IPGrabber object in our own program to insulate our code from external changes; using our obect would let us switch out the underlying library and the site we use to resolve the IP address without having to change how the rest of our code works.
Add this code to the file to define the class:ip_grabber.rb
require 'httparty' class IPGrabber def initialize() @url = "http://icanhazip.com" end def get response = HTTParty.get(@url) response.body.chomp # remove the \n if it exists end end
Save the file and exit the editor.
Then launch IRB and load this file. Since it’s a local file rather than a gem or a built-in library, we have to specify a path. We also don’t need to specify the
.rb extension of the file.
irb -r ./ip_grabber
The IRB session loads, and you can start using this new object in your session like this:
ip = IPGrabber.new ip.get
You’ll see this output:
IRB session=> 203.0.113.52
By loading your own code into an IRB session, you can inspect code and work with your own libraries before incorporating them into a full program.
Now that you know how to work with code in an IRB session, let’s look at how to customize your IRB session.
You can create a configuration file called
.irbrc that lets you customize your IRB session. You can then add support for autocompletion, indentation, and command history.
Create this file in your home directory:
First, configure autocompletion support in IRB. This will let you use the
TAB key to autocomplete object, variable names, and method names in IRB:~/.irbrc
Next, add support for saving your command history to an external file.~/.irbrc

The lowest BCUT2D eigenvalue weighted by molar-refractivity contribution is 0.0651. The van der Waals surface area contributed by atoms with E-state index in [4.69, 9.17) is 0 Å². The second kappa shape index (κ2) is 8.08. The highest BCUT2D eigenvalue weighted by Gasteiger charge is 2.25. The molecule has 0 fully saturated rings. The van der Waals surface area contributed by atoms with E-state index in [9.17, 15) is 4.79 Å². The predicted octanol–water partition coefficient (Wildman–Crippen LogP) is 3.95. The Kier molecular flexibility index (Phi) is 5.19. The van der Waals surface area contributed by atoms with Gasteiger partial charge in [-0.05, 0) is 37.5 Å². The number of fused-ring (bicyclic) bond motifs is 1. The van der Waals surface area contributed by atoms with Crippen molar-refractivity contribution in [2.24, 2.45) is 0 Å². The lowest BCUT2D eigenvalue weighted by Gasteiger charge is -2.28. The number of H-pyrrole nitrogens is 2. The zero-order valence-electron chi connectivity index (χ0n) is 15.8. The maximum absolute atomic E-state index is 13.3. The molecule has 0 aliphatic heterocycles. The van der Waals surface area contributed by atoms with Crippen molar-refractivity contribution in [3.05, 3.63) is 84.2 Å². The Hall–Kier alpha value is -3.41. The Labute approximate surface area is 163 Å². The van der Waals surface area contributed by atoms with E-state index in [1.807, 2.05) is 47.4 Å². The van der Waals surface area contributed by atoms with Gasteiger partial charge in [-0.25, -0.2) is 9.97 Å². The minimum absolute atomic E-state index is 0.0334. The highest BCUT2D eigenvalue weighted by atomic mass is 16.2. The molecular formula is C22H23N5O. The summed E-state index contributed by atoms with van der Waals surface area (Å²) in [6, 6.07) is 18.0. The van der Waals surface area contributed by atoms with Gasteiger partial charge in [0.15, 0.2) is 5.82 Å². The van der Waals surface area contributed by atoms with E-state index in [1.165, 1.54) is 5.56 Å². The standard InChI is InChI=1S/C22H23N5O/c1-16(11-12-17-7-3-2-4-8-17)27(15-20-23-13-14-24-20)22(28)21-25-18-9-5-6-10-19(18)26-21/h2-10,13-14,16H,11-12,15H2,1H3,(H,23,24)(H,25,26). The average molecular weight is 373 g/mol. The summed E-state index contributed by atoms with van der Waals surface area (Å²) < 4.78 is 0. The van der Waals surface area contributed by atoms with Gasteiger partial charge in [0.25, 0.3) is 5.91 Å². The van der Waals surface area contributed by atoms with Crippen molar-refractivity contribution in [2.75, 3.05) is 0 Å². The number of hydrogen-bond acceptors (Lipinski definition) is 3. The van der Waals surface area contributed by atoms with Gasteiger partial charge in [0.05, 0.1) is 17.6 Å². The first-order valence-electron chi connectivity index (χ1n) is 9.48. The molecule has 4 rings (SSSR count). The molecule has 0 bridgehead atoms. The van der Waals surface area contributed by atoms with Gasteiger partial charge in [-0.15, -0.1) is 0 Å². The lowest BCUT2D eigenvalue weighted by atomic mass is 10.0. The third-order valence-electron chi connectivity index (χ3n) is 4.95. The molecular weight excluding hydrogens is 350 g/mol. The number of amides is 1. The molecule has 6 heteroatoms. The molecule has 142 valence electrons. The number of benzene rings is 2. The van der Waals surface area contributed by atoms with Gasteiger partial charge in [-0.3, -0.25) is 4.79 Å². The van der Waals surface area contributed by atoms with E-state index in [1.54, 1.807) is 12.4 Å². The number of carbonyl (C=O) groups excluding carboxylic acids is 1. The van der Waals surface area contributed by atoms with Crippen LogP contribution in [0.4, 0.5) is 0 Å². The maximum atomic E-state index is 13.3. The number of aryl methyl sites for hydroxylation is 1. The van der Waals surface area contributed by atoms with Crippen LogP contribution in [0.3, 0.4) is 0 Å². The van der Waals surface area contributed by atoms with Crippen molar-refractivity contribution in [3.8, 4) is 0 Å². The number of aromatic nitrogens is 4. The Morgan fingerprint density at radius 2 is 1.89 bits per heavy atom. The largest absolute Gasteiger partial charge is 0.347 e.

IRB.conf[:SAVE_HISTORY] = 1000
With this enabled, the last 1000 statements you type will be logged to the
.irb_history file in your home directory.
In addition, when you open a new IRB session, your history will load automatically, and you can use the
Down arrow keys to move through these entries, or use
CTRL+R to do a reverse search, just like you would in a Bash shell.
If you wanted to specify a different history file, add this to your configuration file:~/.irbrc
IRB.conf[:HISTORY_FILE] = '~/your_history_filename'
Next, add this line to your configuration file to enable auto-indenting, which is handy when writing classes, methods, and blocks:~/.irbrc
IRB.conf[:AUTO_INDENT] = true
Your configuration file can include any additional valid Ruby code, which means you could define helper methods or use
require to load additional libraries. For example, to add a
history helper to your IRB session which would show your history, add this code to
def history history_array = Readline::HISTORY.to_a print history_array.join("\n") end
When you load your IRB session, type
history to see your IRB history. You may have quite a bit, so you can alter the
history command so it takes an optional number of lines to show. Replace the code for the
history function with this code, which takes an optional argument called
count and uses it to limit the entries it displays:.irbrc
# history command def history(count = 0) # Get history into an array history_array = Readline::HISTORY.to_a # if count is > 0 we'll use it. # otherwise set it to 0 count = count > 0 ? count : 0 if count > 0 from = history_array.length - count history_array = history_array[from..-1] end print history_array.join("\n") end
Save the file and start a new IRB session. Then type
history 2 and you’ll see only the last two ines of your history.
While you can use
.irbrc to load libraries you use frequently, remember that each library you load increases the load time of the IRB session, which can make it less pleasant to use. You’re often better off loading specific libaries manually with
IRB provides a place to experiment with Ruby code. It’s a great way to work out program logic before putting it in a file.